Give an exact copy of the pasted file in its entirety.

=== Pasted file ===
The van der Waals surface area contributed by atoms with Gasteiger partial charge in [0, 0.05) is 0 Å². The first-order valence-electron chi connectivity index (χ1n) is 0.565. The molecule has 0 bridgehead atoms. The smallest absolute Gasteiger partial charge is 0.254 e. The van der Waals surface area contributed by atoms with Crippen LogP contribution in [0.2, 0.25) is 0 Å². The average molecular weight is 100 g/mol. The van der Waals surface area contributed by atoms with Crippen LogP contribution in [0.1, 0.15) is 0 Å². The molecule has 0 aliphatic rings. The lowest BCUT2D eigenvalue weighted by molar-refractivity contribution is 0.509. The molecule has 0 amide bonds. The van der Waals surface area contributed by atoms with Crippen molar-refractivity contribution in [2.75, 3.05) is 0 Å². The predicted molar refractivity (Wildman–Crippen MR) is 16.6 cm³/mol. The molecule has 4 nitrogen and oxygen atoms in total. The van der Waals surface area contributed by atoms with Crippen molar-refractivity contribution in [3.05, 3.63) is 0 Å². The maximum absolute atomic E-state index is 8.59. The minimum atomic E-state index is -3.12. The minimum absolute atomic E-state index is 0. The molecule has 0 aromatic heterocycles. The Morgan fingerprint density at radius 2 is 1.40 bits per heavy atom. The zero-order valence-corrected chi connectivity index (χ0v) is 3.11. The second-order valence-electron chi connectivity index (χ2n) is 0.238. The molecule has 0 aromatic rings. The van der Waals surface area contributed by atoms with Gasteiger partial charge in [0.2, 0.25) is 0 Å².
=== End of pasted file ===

The van der Waals surface area contributed by atoms with Gasteiger partial charge in [0, 0.05) is 0 Å². The first-order valence-electron chi connectivity index (χ1n) is 0.565. The molecule has 0 bridgehead atoms. The smallest absolute Gasteiger partial charge is 0.254 e. The van der Waals surface area contributed by atoms with Crippen LogP contribution in [0.2, 0.25) is 0 Å². The average molecular weight is 100 g/mol. The van der Waals surface area contributed by atoms with Crippen LogP contribution in [0.1, 0.15) is 0 Å². The molecule has 0 aliphatic rings. The lowest BCUT2D eigenvalue weighted by molar-refractivity contribution is 0.509. The molecule has 0 amide bonds. The van der Waals surface area contributed by atoms with Crippen molar-refractivity contribution in [2.75, 3.05) is 0 Å². The predicted molar refractivity (Wildman–Crippen MR) is 16.6 cm³/mol. The molecule has 4 nitrogen and oxygen atoms in total. The van der Waals surface area contributed by atoms with Crippen molar-refractivity contribution in [3.05, 3.63) is 0 Å². The maximum absolute atomic E-state index is 8.59. The minimum atomic E-state index is -3.12. The minimum absolute atomic E-state index is 0. The molecule has 0 aromatic heterocycles. The Morgan fingerprint density at radius 2 is 1.40 bits per heavy atom. The zero-order valence-corrected chi connectivity index (χ0v) is 3.11. The second-order valence-electron chi connectivity index (χ2n) is 0.238. The molecule has 0 aromatic rings. The van der Waals surface area contributed by atoms with Gasteiger partial charge in [0.2, 0.25) is 0 Å².